To the accomplishment of the foregoing and related ends, certain illustrative aspects of the invention are described herein in connection with the following description and the annexed drawings. These aspects are indicative, however, of but a few of the various ways in which the principles of the invention may be employed and the present invention is intended to include all such aspects and their equivalents. Other advantages and novel features of the invention will become apparent from the following detailed description of the invention when considered in conjunction with the drawings.
The present invention relates to devices and methods for utilizing one or more personal digital assistants (PDAs) in a communications network. The personal digital assistants incorporate L-band transceivers and GPS modules to allow automated communication of position data between the plurality of PDAs and one or more other compatible communications devices, which can include mobile and stationary data processing devices. The PDA's can further include custom software and one or more antennas. Each PDA can contain within a memory geographic information and appropriate software for viewing and manipulating the position data and the geographic information. The PDA software can also include the capacity for broadcasting text messages, either with or without position data associated with the PDA. These messages can include preset messages, such as a request for supporting fire or a hazardous materials warning, or they can simply be a free-text message composed on a touchscreen keyboard. Efficiencies gained by packaging, message representation schemes, software, combined GPS/L-band satellite antenna, and system-level power management, including automatic GPS power cycling combine to achieve a level of battery life that makes this device feasible and useful, and distinguishes it from all previous implementations.
The board stack 20 comprises an L-band transceiver and a global position system (GPS) module. The control module 12 is operatively connected to the L-band transceiver and the GPS module, such that the control module 12 can submit commands to digital control circuitry within the board stack 20 to control the operation of the GPS module and the L-band transceiver. In an exemplary embodiment, the board stack 20 further comprises an input/output board that regulates the data connection between the control module 12 and the board stack 20.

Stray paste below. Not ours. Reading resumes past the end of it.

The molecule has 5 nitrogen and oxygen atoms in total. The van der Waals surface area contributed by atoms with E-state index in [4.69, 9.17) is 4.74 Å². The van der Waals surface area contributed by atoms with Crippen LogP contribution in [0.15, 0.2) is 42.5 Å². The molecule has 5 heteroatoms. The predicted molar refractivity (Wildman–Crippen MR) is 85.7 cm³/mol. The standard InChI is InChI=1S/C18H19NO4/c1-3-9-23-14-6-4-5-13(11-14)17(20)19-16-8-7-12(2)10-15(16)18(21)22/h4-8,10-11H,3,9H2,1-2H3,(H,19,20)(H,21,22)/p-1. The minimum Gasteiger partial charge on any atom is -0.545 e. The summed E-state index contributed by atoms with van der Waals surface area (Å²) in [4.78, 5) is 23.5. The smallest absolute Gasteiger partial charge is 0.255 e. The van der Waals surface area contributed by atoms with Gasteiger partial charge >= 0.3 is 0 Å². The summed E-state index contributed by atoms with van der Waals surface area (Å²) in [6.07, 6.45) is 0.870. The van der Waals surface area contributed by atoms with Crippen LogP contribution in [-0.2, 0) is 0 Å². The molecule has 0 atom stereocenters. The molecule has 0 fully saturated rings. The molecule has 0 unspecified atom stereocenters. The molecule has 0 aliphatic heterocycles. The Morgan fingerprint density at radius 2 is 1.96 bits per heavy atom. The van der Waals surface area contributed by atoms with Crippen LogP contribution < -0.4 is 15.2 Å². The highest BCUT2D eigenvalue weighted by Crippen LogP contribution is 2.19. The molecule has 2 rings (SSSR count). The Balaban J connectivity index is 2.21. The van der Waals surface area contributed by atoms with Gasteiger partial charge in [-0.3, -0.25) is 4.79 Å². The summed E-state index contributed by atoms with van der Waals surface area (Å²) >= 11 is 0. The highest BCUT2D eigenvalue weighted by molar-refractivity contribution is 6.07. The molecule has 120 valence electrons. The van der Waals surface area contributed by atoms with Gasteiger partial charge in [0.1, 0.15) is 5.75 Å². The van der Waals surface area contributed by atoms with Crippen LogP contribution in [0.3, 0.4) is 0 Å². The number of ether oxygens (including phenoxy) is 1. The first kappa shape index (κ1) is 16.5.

A single antenna mount 24 operatively connected to the board stack 20 extends through the Faraday cage 22. The antenna mount 24 includes a connector designed to mate with an opposing connector on a detachable antenna 26. The antenna mount 24 allows signals to pass between the antenna 26 and the L-band transceiver or the GPS module within the board stack 20. The antenna 26 is designed to allow the transmission and reception of signals at L-band and GPS frequencies to one or more satellite relays, and to receive transmissions on both the L-band and the various GPS frequencies (e.g., L1 and L2). When the antenna 26 is separated from the PDA 10, both the antenna and the PDA are of a sufficiently small size as to be placed in a pocket and be carried on the person. In an exemplary embodiment, the antenna 26 is a quadrifilar helix antenna.
An external battery 28 powers the PDA 10. The external battery 28 is operatively connected to an internal battery (not shown) within the control module 12 providing extended battery life for the PDA 10. The external battery 28 also provides a power supply for the board stack 20, either directly or through the internal battery in the control module 12. In an exemplary embodiment, power is supplied to the board stack 20 through the control module 12, and the voltage provided from the PDA is adjusted at an input/output board within the board stack to meet the needs of the GPS module and the transceiver module.
The control module 32 further includes a processor 38 that processes user input and messages received at the communications module 34. The processor 38 produces messages for broadcast at the communications module 34 in response to user input. For example, the input device can allow the user to select one of a plurality of predetermined messages. In one embodiment, the user may also enter free text messages via a miniature keyboard or touchscreen. The personal digital assistant 30 can further include integrated microphone, speaker capability, and a Secure Digital (SD) Flash Card. The processor 38 will also process messages received at the communications module to provide information to the user at the display 36.